DFI Lanparty UT P45-T2RS - Living Review


DFI have come to market quite late with their flagship P45 motherboard, less than a month before the next generation of Intel CPUs are due to be launched and around 4 months after their hugely successful DK P45-T2RS (& Plus) models.

The UT P45-T2RS is a high end board with a newly redesigned PCB and a new kind of BIOS chip (more on that later). There are Volterra 8 phase digital PWMs and three 16x (physical) PCI-E 2 slots that can be run in a number of configurations (see below).

DFI's ABS technology is also present and as with all the UT series boards, there is some hefty on board cooling, although this appears to be very similar to the UT P35-T2R, but without the Transpiper.

So, as the other DFI P45 motherboards are breaking records, how will their top of the range product perform?...Read on to find out...

A Closer Look At The DFI UT P45-T2RS.

There's no doubt that the UT P45-T2RS is a fine looking motherboard, but DFI have taken a rather unusual step backwards with the cooling solution and have used the same kind of set up as their original UT P35-T2R. The main disadvantage with this kind of cooling is that if you want to add any kind of after market cooling to the North Bridge, you will have to remove the entire heatpipe assembly and then buy extra cooling for the PWM and South Bridge.

The entire board is decked out with high quality Japanese, solid capacitors and the PCB actually looks more black than previous models.

The observant among you will probably have noticed the apparent lack of BIOS chip - All previous LT and UT models have had a removable BIOS chip and this model is slightly different. Instead of the old postage stamp sized chip and cradle, we now have a tiny little clam shell design, which is just over 10mm square and it is located directly below the South Bridge heatsink, just to the right of the red and blue jumpers. Simply lift open the "shell" to reveal a tiny BIOS chip - marvellous! This same design will be implemented on the forthcoming X58 boards and will no doubt free up some valuable PCB real estate.

One thing that almost scuppered me today was that I had left the clam shell case open and I forgot about it - I was finishing off the photography and I flipped the board over and the BIOS chip was catapulted across the room, luckily, I saw it land, otherwise I would have been up the proverbial creek without a metaphorical paddling device.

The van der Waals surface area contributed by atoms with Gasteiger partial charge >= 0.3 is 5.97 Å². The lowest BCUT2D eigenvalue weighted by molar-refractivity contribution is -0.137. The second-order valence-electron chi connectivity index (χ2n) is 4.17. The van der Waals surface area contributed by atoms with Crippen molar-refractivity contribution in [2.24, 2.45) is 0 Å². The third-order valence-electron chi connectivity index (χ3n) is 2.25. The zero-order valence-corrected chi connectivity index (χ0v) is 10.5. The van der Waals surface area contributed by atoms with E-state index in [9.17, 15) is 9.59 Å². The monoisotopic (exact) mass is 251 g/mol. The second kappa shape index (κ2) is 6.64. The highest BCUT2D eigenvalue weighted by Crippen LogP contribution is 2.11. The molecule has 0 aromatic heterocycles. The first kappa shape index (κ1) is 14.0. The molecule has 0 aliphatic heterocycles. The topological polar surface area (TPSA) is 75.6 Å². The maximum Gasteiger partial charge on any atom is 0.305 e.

To give an idea of the size, here's the BIOS chip sat on a UK .20p coin.

The North Bridge heatsink is a fairly large cast aluminium affair and has a slightly dirty look to it - I remember that the P35's heatsink was the same as this.

The South Bridge heatsink is quite large and relatively flat - There's not a huge amount of heat generated here, so this will be fine.

Also of note in this area are:

  • 8x SATA II sockets
  • 3x Dual USB 2
  • 1x PATA
  • LED/Power jumpers
  • LED post code display
  • EZ Clear switches (more on these later)
  • Buzzer

An overhead shot - You can see the new BIOS chip holder in it's closed position.

Next we have the rear I/O panel and nestled in between is the PWM heatsink which is machine cut from a single block of cast aluminium.

e already know that this PWM heatsink design works well and only really needs a bit of a breeze across it when under load.

  • PS2 Keyboard
  • PS2 Mouse
  • PWM Heatsink
  • 1x Firewire
  • 6x USB 2
  • Dual Gigabit Lan

Here we can see the other side of the PWM heatsink and we can also marvel at the uncluttered CPU socket area. As I always mention at this point, this is great if you are going to be using sub zero cooling as the low profile round the socket makes it easier to lay your insulation.

An overhead view of the CPU socket area and PWM heatsink

The now familiar green and yellow memory slots can support up to 16GB of RAM in the form of 4GB modules. There are a couple of heatsinks for the memory power circuitry at the top right and bottom centre of the picture and also a 24 pin ATX socket and a single PATA connector. There's not much else out of the ordinary here, but it's worth pointing out that the heatpipe coming from the North Bridge heatsink will obstruct one of the board's mounting holes.

There are three physical 16x PCI-E 2 slots, the top one runs at 16x, the second at 4x and the third can run at 2x. Alternatively, you could run the top two at 8x each for Crossfire and the bottom one at 2x for Physics if required. The entire switching process is automatic and is controlled by the six oblong IC's between the first two 16x PCI-E 2 slots (see the pic below).

We also have three PCI slots and a single 1x PCI-E 2 slots.

Another new feature on the UT is the on board power and reset switches - the previous kind were quite pointed and not very aesthetically pleasing. I'm happy to report that the new switches look and feel great....they remind me of something though....

The Test Set Up

The test set up is as follows:

  • DFI UT P45-T2RS - Stock cooling on the North Bridge
  • E8600 - Watercooled - Thermochill PA120.2, Laing DDC, D-Tek Fuzion Mk1
  • Gainward 8800GT
  • Western Digital Raptor 74GB
  • Lian-Li 750/850w Silent Force PSUs
  • When I built up the UT to start testing, I was getting an error code 88 when I powered on. There was also a smell of hot plastic and after some panicking, I realised that I had put the BIOS chip back in the wrong way round.

The tiny BIOS holder had become quite hot to the touch, so I let it cool down and refitted the chip the opposite way round and it fired up first time. Phew!

On further inspection, there is a tiny dot on the chip and a small notch of plastic cut out from the lower left hand side of the chip holder and if you match those up, you will be fine.

The rest of the set up went without a hitch and both XP and Vista x64 playing nicely with no problems.